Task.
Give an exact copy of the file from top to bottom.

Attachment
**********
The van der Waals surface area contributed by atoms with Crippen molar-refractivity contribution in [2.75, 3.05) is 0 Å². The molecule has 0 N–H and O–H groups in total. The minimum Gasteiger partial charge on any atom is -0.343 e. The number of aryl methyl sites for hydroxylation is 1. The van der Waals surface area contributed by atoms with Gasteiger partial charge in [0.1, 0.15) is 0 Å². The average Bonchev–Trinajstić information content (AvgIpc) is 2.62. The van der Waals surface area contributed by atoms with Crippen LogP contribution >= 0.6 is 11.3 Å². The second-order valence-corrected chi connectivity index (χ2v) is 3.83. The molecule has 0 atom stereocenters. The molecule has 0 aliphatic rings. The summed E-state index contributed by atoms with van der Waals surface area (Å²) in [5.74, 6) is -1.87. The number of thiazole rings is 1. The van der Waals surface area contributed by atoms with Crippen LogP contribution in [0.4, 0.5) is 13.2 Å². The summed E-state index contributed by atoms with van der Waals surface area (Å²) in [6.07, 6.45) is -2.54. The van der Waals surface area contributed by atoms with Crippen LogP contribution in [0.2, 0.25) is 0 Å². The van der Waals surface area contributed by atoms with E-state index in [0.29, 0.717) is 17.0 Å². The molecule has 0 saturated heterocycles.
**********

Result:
The van der Waals surface area contributed by atoms with Crippen molar-refractivity contribution in [2.75, 3.05) is 0 Å². The molecule has 0 N–H and O–H groups in total. The minimum Gasteiger partial charge on any atom is -0.343 e. The number of aryl methyl sites for hydroxylation is 1. The van der Waals surface area contributed by atoms with Gasteiger partial charge in [0.1, 0.15) is 0 Å². The average Bonchev–Trinajstić information content (AvgIpc) is 2.62. The van der Waals surface area contributed by atoms with Crippen LogP contribution >= 0.6 is 11.3 Å². The second-order valence-corrected chi connectivity index (χ2v) is 3.83. The molecule has 0 atom stereocenters. The molecule has 0 aliphatic rings. The summed E-state index contributed by atoms with van der Waals surface area (Å²) in [5.74, 6) is -1.87. The number of thiazole rings is 1. The van der Waals surface area contributed by atoms with Crippen LogP contribution in [0.4, 0.5) is 13.2 Å². The summed E-state index contributed by atoms with van der Waals surface area (Å²) in [6.07, 6.45) is -2.54. The van der Waals surface area contributed by atoms with Crippen LogP contribution in [0.2, 0.25) is 0 Å². The van der Waals surface area contributed by atoms with E-state index in [0.29, 0.717) is 17.0 Å². The molecule has 0 saturated heterocycles.